Monday, March 1, 2010


To Whom it May Concern at the Central Texas Red Cross Organization,

The first time I walked into the Apple facility here in Austin as an employee, I was taken to an orientation class where Marshall Duke was presenting. He mentioned the ERT team in Austin and I was immediately interested. I have been involved in ERT since February of 2008 and I've re-certified yearly with the ARC of Central Texas group.

On a Saturday within the last year, I was at Apple taking Professional Application Support calls along with my fellow employees. In a quiet moment during the day, I heard my coworker, Sean, say in a panicked voice, "Steve! Steve!"
I turned around to see Steve unconsciously falling backwards and blood coming out of the corners of his mouth. I jumped into action and instantly went thru the routines we practiced again and again in class. I made sure Steve was clear of any immediate dangers. 
Then I pointed at my coworker and said, "You, call 911, let them know someone has gone unconscious."  
Steve started shaking and convulsing on the ground and it looked like he hit his head on the desk while he was collapsing to the ground. I pointed at another coworker, asked for the AED and to contact security. When the first aid kit and AED arrived, I put on the gloves and as I looked back at Steve, he stopped shaking and he wasn't breathing. I checked for signs of life and got ready for CPR. In the last of the ten seconds I listened for signs of life, Steve started snoring. I've never been so happy and relieved to hear someone snore. At that point, Steve was no longer seizing andI put him in the recovery position to clear his airway of fluid. At that point the phone operator gave the direction to put Steve in the recovery position he was already in. I was relieved to not have to make any more decisions with the operator on the line and the ambulance was on its way.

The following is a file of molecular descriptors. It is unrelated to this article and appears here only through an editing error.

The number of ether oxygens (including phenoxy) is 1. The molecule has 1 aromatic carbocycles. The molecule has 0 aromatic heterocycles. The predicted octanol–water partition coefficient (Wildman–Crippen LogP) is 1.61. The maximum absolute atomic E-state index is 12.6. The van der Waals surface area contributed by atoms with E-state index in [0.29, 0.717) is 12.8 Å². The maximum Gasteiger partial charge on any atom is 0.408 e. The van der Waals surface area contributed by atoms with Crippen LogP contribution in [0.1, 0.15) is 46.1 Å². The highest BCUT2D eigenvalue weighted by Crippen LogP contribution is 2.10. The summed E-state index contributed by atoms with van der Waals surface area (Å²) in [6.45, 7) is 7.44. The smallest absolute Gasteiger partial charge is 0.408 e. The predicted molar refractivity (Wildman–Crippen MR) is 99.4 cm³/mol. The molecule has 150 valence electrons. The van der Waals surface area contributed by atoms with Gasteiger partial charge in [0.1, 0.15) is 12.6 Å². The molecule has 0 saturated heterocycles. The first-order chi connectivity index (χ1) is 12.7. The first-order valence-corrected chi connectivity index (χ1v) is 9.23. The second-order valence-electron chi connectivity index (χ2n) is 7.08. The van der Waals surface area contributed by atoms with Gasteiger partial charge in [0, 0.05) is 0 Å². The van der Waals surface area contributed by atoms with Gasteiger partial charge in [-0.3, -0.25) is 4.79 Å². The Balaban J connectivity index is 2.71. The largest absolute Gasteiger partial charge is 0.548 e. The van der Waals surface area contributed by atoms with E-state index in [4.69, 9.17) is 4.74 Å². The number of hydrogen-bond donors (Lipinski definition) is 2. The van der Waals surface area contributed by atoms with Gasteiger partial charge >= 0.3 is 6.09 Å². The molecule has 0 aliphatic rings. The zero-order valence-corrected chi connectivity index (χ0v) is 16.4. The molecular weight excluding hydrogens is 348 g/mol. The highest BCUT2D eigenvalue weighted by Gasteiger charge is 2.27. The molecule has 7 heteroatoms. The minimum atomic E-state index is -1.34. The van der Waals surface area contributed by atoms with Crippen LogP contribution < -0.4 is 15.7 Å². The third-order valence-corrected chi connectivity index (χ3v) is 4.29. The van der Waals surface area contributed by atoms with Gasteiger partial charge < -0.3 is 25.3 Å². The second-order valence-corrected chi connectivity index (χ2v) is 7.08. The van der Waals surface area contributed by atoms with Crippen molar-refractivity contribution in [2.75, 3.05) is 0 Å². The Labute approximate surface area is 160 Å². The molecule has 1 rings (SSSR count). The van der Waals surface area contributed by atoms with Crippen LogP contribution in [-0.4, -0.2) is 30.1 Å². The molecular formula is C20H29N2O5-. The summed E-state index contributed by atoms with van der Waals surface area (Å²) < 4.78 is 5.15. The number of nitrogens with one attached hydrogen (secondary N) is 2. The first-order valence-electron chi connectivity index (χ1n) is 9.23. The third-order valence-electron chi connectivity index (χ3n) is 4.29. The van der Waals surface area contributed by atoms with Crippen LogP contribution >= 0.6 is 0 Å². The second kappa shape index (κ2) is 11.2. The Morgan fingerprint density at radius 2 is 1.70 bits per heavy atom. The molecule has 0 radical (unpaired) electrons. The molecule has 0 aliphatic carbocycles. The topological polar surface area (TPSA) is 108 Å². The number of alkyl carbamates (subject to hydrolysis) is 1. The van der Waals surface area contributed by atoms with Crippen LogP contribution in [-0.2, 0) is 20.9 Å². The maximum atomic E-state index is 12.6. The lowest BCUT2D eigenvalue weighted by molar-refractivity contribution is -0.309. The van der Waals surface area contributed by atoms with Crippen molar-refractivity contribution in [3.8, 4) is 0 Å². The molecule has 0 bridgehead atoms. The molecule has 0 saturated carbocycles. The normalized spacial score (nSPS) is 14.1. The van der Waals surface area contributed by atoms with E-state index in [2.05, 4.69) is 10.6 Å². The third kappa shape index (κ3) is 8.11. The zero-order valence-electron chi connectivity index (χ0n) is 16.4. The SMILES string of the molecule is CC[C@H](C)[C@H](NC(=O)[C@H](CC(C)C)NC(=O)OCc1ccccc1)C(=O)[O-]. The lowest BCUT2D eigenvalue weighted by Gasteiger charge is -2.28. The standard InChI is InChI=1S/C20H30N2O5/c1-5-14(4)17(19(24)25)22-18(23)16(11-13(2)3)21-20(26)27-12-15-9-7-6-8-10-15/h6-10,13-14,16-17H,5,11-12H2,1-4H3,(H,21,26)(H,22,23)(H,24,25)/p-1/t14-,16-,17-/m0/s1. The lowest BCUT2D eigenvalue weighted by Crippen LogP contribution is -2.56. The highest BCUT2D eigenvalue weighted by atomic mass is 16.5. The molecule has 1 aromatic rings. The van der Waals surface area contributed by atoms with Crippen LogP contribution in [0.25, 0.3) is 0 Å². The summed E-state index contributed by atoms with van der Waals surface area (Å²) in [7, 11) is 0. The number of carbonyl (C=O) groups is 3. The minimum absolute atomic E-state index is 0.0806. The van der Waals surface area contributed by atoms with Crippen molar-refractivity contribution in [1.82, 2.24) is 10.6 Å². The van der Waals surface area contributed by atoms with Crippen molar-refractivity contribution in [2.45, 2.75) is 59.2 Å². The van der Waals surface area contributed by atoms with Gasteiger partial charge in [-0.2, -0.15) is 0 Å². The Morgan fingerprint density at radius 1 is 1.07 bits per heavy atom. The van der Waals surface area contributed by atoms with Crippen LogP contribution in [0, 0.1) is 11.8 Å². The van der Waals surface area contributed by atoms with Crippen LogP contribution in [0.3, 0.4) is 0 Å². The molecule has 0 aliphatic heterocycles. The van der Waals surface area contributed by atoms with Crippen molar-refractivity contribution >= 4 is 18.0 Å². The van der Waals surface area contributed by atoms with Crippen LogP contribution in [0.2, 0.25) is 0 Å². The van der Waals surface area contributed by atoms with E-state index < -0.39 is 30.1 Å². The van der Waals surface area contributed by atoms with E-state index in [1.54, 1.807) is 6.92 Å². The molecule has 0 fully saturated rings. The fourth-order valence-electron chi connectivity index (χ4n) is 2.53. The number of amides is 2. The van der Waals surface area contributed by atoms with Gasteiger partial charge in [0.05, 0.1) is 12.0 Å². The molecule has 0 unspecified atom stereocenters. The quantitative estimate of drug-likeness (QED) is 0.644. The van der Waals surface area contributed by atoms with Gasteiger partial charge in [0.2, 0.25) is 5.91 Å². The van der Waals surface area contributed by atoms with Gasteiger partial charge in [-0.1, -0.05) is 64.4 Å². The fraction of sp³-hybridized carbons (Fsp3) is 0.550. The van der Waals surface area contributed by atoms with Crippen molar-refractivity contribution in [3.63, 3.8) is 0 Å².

Steve regained consciousness sometime before the ambulance arrived and had to be calmed. He was scared, had no idea where he was and he was more confused with each question he was asked. Eventually the response team arrived and took him to a local hospital.

Steve is okay today and I can't thank ARC of Central Texas or Apple enough for providing the training necessary to get immediate care to my friend. It ended up that Steve had lost a considerable amount of weight, but his insulin dosage did not change. A trip to the emergency room and a couple days stay in the hospital got him fixed up and his diabetes back in control. 
The next time I saw Steve he came from the hospital to Apple to talk to his boss. I was happy to see him upright and himself. I went to shake his hand, but he would have none of that. He wanted a bear hug.

Thank you so much for putting together these programs. Thank you to all the employees that put that together. Thank you. Thank you. I could never thank you enough for giving me the right tools to do the right thing, right away. I'm sure Steve feels the same way or pretty close to it.


Andy Graham
AppleCare Professional Application Support    

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